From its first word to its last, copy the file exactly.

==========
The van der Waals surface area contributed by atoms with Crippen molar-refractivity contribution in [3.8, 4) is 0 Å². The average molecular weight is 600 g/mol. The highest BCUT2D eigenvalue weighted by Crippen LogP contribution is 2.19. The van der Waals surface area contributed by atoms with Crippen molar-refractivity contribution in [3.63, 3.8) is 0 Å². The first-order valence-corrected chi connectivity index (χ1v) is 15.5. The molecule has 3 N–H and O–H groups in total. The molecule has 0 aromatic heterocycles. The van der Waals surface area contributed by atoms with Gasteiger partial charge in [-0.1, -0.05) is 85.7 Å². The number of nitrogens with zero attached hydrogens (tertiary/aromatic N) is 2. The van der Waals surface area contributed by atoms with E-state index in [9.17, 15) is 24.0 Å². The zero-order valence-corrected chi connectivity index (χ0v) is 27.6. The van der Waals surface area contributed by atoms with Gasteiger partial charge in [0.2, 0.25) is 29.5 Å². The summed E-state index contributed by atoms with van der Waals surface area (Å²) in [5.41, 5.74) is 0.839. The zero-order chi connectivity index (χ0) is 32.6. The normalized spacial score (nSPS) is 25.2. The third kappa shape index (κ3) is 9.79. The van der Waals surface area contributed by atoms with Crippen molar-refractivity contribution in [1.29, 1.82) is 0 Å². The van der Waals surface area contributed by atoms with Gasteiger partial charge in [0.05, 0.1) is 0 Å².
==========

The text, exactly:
The van der Waals surface area contributed by atoms with Crippen molar-refractivity contribution in [3.8, 4) is 0 Å². The average molecular weight is 600 g/mol. The highest BCUT2D eigenvalue weighted by Crippen LogP contribution is 2.19. The van der Waals surface area contributed by atoms with Crippen molar-refractivity contribution in [3.63, 3.8) is 0 Å². The first-order valence-corrected chi connectivity index (χ1v) is 15.5. The molecule has 3 N–H and O–H groups in total. The molecule has 0 aromatic heterocycles. The van der Waals surface area contributed by atoms with Gasteiger partial charge in [-0.1, -0.05) is 85.7 Å². The number of nitrogens with zero attached hydrogens (tertiary/aromatic N) is 2. The van der Waals surface area contributed by atoms with E-state index in [9.17, 15) is 24.0 Å². The zero-order valence-corrected chi connectivity index (χ0v) is 27.6. The van der Waals surface area contributed by atoms with Gasteiger partial charge in [0.2, 0.25) is 29.5 Å². The summed E-state index contributed by atoms with van der Waals surface area (Å²) in [5.41, 5.74) is 0.839. The zero-order chi connectivity index (χ0) is 32.6. The normalized spacial score (nSPS) is 25.2. The third kappa shape index (κ3) is 9.79. The van der Waals surface area contributed by atoms with Crippen molar-refractivity contribution in [1.29, 1.82) is 0 Å². The van der Waals surface area contributed by atoms with Gasteiger partial charge in [0.05, 0.1) is 0 Å².